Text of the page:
Every element of the design—from circulation to lighting to mechanical equipment and the tactile and acoustic properties of surface materials—was shaped to the advantage of users whose visual challenges and compensating skills span an enormous range. The perceptions that LightHouse CEO Bryan Bashin most wanted to upend were those of new clients and their supporters. “Bryan wanted a space that was uplifting, not a woe-is-me experience,” said Mark Cavagnero, whose San Francisco–based firm was selected by a design committee as the architect for the $13 million project.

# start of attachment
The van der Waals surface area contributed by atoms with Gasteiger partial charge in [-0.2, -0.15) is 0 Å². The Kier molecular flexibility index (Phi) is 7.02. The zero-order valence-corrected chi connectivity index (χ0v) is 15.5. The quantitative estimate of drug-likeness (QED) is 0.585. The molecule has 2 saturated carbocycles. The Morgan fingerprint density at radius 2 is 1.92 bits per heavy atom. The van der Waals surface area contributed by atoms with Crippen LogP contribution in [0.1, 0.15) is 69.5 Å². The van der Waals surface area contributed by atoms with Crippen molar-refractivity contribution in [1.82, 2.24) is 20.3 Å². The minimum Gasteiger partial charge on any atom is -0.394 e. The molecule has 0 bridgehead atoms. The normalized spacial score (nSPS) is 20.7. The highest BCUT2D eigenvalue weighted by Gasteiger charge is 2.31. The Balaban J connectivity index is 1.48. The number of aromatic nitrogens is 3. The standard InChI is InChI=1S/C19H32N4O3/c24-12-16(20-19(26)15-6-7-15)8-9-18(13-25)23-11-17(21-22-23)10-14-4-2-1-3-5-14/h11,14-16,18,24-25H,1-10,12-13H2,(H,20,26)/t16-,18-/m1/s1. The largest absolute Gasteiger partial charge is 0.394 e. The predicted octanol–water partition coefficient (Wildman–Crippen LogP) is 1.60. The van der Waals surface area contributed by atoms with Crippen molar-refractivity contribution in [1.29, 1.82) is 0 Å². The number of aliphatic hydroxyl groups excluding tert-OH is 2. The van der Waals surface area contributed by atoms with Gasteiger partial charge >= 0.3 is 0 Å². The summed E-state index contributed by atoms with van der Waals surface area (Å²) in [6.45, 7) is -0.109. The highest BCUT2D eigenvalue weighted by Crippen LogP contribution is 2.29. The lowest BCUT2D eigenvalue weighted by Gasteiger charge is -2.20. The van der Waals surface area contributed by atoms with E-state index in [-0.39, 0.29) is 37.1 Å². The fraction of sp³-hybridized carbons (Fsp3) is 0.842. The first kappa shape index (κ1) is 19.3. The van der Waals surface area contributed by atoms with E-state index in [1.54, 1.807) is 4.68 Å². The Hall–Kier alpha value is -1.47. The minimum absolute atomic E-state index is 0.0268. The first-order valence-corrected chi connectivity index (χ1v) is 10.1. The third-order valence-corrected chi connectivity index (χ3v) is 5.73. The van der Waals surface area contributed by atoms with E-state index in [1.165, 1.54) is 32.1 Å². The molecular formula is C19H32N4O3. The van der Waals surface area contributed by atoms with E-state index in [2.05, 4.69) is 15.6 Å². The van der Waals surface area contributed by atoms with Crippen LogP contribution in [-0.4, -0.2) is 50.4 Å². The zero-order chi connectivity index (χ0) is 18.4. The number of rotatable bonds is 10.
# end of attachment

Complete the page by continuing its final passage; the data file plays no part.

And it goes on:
Even so, the environment couldn’t be so “soft and gentle,” says Cavagnero, that clients would be unprepared for the hard corners of the real world. The LightHouse also had an extremely unusual resource in Chris Downey, a successful Bay Area architect who became blind during an operation to remove a brain tumor in 2008. Downey, who immediately decided to continue in his chosen career, joined the LightHouse board in 2009 and is now its president.